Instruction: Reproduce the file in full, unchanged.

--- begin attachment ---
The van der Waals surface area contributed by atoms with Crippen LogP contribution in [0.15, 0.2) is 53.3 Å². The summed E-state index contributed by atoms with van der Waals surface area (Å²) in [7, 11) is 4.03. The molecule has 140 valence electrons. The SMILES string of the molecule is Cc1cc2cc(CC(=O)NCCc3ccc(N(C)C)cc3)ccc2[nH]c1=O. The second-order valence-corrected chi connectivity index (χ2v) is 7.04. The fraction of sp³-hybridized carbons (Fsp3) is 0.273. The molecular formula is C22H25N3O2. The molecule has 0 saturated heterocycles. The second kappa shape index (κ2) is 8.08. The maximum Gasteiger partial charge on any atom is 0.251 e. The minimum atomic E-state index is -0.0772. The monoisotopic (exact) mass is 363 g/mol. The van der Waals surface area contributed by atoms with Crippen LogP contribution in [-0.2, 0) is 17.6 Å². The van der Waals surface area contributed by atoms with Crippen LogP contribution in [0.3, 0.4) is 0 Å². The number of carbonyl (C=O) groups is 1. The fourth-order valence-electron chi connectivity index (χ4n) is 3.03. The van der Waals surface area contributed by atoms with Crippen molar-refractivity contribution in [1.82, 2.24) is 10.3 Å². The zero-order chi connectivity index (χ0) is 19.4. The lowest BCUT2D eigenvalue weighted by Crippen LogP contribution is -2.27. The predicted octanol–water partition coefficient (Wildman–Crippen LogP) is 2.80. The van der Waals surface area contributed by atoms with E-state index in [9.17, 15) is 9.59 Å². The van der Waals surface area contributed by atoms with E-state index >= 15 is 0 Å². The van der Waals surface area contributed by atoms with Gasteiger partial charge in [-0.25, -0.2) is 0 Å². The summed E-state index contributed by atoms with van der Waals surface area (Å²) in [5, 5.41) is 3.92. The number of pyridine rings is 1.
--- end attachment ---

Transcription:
The van der Waals surface area contributed by atoms with Crippen LogP contribution in [0.15, 0.2) is 53.3 Å². The summed E-state index contributed by atoms with van der Waals surface area (Å²) in [7, 11) is 4.03. The molecule has 140 valence electrons. The SMILES string of the molecule is Cc1cc2cc(CC(=O)NCCc3ccc(N(C)C)cc3)ccc2[nH]c1=O. The second-order valence-corrected chi connectivity index (χ2v) is 7.04. The fraction of sp³-hybridized carbons (Fsp3) is 0.273. The molecular formula is C22H25N3O2. The molecule has 0 saturated heterocycles. The second kappa shape index (κ2) is 8.08. The maximum Gasteiger partial charge on any atom is 0.251 e. The minimum atomic E-state index is -0.0772. The monoisotopic (exact) mass is 363 g/mol. The van der Waals surface area contributed by atoms with Crippen LogP contribution in [-0.2, 0) is 17.6 Å². The van der Waals surface area contributed by atoms with Crippen LogP contribution in [0.3, 0.4) is 0 Å². The number of carbonyl (C=O) groups is 1. The fourth-order valence-electron chi connectivity index (χ4n) is 3.03. The van der Waals surface area contributed by atoms with Crippen molar-refractivity contribution in [1.82, 2.24) is 10.3 Å². The zero-order chi connectivity index (χ0) is 19.4. The lowest BCUT2D eigenvalue weighted by Crippen LogP contribution is -2.27. The predicted octanol–water partition coefficient (Wildman–Crippen LogP) is 2.80. The van der Waals surface area contributed by atoms with E-state index in [9.17, 15) is 9.59 Å². The van der Waals surface area contributed by atoms with E-state index >= 15 is 0 Å². The van der Waals surface area contributed by atoms with Gasteiger partial charge in [-0.25, -0.2) is 0 Å². The summed E-state index contributed by atoms with van der Waals surface area (Å²) in [5, 5.41) is 3.92. The number of pyridine rings is 1.